[Ebook] ↠ The Planet in a Pebble: A Journey Into Earth's Deep History Author Jan Zalasiewicz – Writerscompany.co.uk

The Planet in a Pebble: A Journey Into Earth's Deep History This Is The Story Of A Single Pebble It Is Just A Normal Pebble, As You Might Pick Up On Holiday On A Beach In Wales, Say Its History, Though, Carries Us Into Abyssal Depths Of Time, And Across The Farthest Reaches Of SpaceThis Is A Narrative Of The Earth S Long And Dramatic History, As Gleaned From A Single Pebble It Begins As The Pebble Particles Form Amid Unimaginable Violence In Distal Realms Of The Universe, In The Big Bang And In Supernova Explosions And Continues Amid The Construction Of The Solar System Jan Zalasiewicz Shows The Almost Incredible Complexity Present In Such A Small And Apparently Mundane Object Many Events In The Earth S Ancient Past Can Be Deciphered From A Pebble Volcanic Eruptions The Lives And Deaths Of Extinct Animals And Plants The Alien Nature Of Long Vanished Oceans And Transformations Deep Underground, Including The Creations Of Fool S Gold And Of OilZalasiewicz Demonstrates How Geologists Reach Deep Into The Earth S Past By Forensic Analysis Of Even The Tiniest Amounts Of Mineral Matter Many Stories Are Crammed Into Each And Every Pebble Around Us It May Be Small, And Ordinary, This Pebble But It Is Also An Eloquent Part Of Our Earth S Extraordinary, Never Ending Story

About the Author: Jan Zalasiewicz

Is a well-known author, some of his books are a fascination for readers like in the The Planet in a Pebble: A Journey Into Earth's Deep History book, this is one of the most wanted Jan Zalasiewicz author readers around the world.

10 thoughts on “The Planet in a Pebble: A Journey Into Earth's Deep History

  1. says:

    There are some authors who can make me feel enthusiastic about reading about geology Richard Fortey being the obvious name that jumps to mind Jan Zalasiewicz is not quite on that level, though I found the book interesting enough sometimes it drags somewhat, but I think that somewhat comes with the subject There are parts of a rock s life cycle that aren t exactly scintillating drama, if an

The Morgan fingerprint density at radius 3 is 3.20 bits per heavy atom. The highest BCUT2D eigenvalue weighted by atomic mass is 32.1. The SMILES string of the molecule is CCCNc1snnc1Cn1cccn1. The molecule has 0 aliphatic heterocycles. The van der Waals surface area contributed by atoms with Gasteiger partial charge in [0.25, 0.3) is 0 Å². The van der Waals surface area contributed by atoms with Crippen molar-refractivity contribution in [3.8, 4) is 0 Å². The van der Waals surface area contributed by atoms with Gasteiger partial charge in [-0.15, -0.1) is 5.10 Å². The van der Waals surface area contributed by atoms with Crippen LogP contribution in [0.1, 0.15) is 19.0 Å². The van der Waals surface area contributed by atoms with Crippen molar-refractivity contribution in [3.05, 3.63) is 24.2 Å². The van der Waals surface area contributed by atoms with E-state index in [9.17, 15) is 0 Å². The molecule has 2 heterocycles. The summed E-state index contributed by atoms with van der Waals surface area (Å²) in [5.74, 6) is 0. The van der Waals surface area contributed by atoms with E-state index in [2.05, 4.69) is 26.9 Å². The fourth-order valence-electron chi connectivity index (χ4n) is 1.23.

2. says:

    Take a pebble A slate pebble, say, from a beach in Wales Look at its rich grey, cut by veins of white quartz Look closely There are other markings too The Planet in a Pebble is the story of the Earth as determined from a single pebble, from the depth of time and across the far reaches of space to its current existence The many events in the Earth s past that can be deciphered from the subject pebb

  3. says:

    It s one thing to just know that one Carl Sagan quote about how we re all made of stardust, and quite another to learn in detail the journey that some protons and neutrons have taken since the universe came into being first getting smashed into each other in the furnace of a star to form various elements, flying through space, getting pulled into the gravitational field of a forming planet, those atoms bi

  4. says:

    Geology was my favorite science course in college and I have friends who are geologists Still, I don t know as much as I would like and am always pleased when I come across a book that is not only scientifically engaging but skillfully written, as well The Planet in a Pebble is that book Jan Zalasiewicz takes a single pebble of slate found on a beach in Wales and tells its life story from when it was deep within

  5. says:

    Having read two of Jan Zalasiewicz s book before, I had high hopes for this one The content of Planet In A Pebble is excellent, as before, but the writing style leaves a lot to be desired.Zalasiewicz is a geologist who has done brilliant work popularising esoteric concepts in geology and palaeontology like mass spectrometry, isotope decay and strata identification This book takes a single pebble from a Welsh beach and in

  6. says:

    An excellent companion piece to Richard Fortey s The Earth which gave an overview of the excitement of geology on a global scale This book takes an ordinary slate pebble from a beach in Wales and analyses the physics, chemistry and biology that allow us to prove how could appear right there right now, in this particular form, just so that one could casually pick it up and spin it across the waves with a nonchalant flick of the w

  7. says:

    Lots of really interesting information on the tools used to create chronologies of the Earth, age of specific stones His discussion and use of graptolites is quite interesting I like his use of the single pebble to explore the depth of our geological knowledge However, for a short book on deep history, it is a little repetitive The sense of humor can be annoying As an Oxford University Press book, the proofreading leaves a lot to be des

  8. says:

    InformativeGood general introduction to the subject, style of writing about a single pebble makes the concepts easier to understand Will look for other books by this author

  9. says:

    I read the book for extra credit assignment in college geology I ll never see a pebble and see just a rock It ll be to me a capsule of stories as Zalsiewicz said in his book.

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